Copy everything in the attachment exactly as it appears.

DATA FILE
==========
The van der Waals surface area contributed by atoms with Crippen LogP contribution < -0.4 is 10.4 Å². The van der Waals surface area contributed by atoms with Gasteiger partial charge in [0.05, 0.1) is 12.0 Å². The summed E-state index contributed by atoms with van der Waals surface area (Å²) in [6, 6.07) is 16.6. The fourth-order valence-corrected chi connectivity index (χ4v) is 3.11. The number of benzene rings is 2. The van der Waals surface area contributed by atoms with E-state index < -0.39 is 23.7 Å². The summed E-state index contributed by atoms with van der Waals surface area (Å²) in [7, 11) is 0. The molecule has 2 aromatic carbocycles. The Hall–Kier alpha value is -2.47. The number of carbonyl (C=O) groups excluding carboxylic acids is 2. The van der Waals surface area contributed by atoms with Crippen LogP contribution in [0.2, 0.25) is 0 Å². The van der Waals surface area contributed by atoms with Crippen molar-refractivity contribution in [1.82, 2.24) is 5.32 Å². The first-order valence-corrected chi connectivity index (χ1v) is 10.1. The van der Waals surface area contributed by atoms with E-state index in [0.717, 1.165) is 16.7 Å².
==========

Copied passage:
The van der Waals surface area contributed by atoms with Crippen LogP contribution < -0.4 is 10.4 Å². The van der Waals surface area contributed by atoms with Gasteiger partial charge in [0.05, 0.1) is 12.0 Å². The summed E-state index contributed by atoms with van der Waals surface area (Å²) in [6, 6.07) is 16.6. The fourth-order valence-corrected chi connectivity index (χ4v) is 3.11. The number of benzene rings is 2. The van der Waals surface area contributed by atoms with E-state index < -0.39 is 23.7 Å². The summed E-state index contributed by atoms with van der Waals surface area (Å²) in [7, 11) is 0. The molecule has 2 aromatic carbocycles. The Hall–Kier alpha value is -2.47. The number of carbonyl (C=O) groups excluding carboxylic acids is 2. The van der Waals surface area contributed by atoms with Crippen LogP contribution in [0.2, 0.25) is 0 Å². The van der Waals surface area contributed by atoms with Crippen molar-refractivity contribution in [1.82, 2.24) is 5.32 Å². The first-order valence-corrected chi connectivity index (χ1v) is 10.1. The van der Waals surface area contributed by atoms with E-state index in [0.717, 1.165) is 16.7 Å².